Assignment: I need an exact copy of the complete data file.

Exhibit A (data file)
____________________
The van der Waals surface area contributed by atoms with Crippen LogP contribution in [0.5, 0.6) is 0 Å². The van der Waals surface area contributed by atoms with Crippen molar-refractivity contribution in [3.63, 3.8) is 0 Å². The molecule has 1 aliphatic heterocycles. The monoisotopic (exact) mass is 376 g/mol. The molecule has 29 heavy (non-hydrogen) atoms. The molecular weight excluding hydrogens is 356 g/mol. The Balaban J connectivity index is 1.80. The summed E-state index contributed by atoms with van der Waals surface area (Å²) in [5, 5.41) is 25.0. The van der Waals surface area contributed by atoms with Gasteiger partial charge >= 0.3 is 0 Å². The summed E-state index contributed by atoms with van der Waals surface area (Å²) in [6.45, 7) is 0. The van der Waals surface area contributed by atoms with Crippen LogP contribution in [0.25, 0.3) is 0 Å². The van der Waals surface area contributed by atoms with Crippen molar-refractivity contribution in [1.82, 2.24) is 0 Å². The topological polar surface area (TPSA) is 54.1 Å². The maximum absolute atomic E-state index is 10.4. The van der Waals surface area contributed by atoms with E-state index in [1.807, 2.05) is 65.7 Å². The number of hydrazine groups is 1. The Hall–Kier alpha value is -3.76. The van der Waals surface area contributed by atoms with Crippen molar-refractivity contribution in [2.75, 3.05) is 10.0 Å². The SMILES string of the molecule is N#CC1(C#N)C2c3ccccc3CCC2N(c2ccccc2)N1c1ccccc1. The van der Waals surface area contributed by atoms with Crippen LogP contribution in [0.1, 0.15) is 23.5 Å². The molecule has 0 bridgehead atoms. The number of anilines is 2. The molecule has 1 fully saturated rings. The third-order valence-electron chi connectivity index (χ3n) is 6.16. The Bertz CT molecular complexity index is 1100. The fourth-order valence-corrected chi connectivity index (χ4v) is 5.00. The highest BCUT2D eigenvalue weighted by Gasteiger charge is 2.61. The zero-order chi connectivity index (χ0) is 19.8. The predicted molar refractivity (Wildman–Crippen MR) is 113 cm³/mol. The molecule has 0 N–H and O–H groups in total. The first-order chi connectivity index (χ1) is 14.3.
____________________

The van der Waals surface area contributed by atoms with Crippen LogP contribution in [0.5, 0.6) is 0 Å². The van der Waals surface area contributed by atoms with Crippen molar-refractivity contribution in [3.63, 3.8) is 0 Å². The molecule has 1 aliphatic heterocycles. The monoisotopic (exact) mass is 376 g/mol. The molecule has 29 heavy (non-hydrogen) atoms. The molecular weight excluding hydrogens is 356 g/mol. The Balaban J connectivity index is 1.80. The summed E-state index contributed by atoms with van der Waals surface area (Å²) in [5, 5.41) is 25.0. The van der Waals surface area contributed by atoms with Gasteiger partial charge >= 0.3 is 0 Å². The summed E-state index contributed by atoms with van der Waals surface area (Å²) in [6.45, 7) is 0. The van der Waals surface area contributed by atoms with Crippen LogP contribution in [0.25, 0.3) is 0 Å². The van der Waals surface area contributed by atoms with Crippen molar-refractivity contribution in [1.82, 2.24) is 0 Å². The topological polar surface area (TPSA) is 54.1 Å². The maximum absolute atomic E-state index is 10.4. The van der Waals surface area contributed by atoms with E-state index in [1.807, 2.05) is 65.7 Å². The number of hydrazine groups is 1. The Hall–Kier alpha value is -3.76. The van der Waals surface area contributed by atoms with Crippen molar-refractivity contribution in [2.75, 3.05) is 10.0 Å². The SMILES string of the molecule is N#CC1(C#N)C2c3ccccc3CCC2N(c2ccccc2)N1c1ccccc1. The van der Waals surface area contributed by atoms with Crippen LogP contribution in [0.1, 0.15) is 23.5 Å². The molecule has 0 bridgehead atoms. The number of anilines is 2. The molecule has 1 fully saturated rings. The third-order valence-electron chi connectivity index (χ3n) is 6.16. The Bertz CT molecular complexity index is 1100. The fourth-order valence-corrected chi connectivity index (χ4v) is 5.00. The highest BCUT2D eigenvalue weighted by Gasteiger charge is 2.61. The zero-order chi connectivity index (χ0) is 19.8. The predicted molar refractivity (Wildman–Crippen MR) is 113 cm³/mol. The molecule has 0 N–H and O–H groups in total. The first-order chi connectivity index (χ1) is 14.3.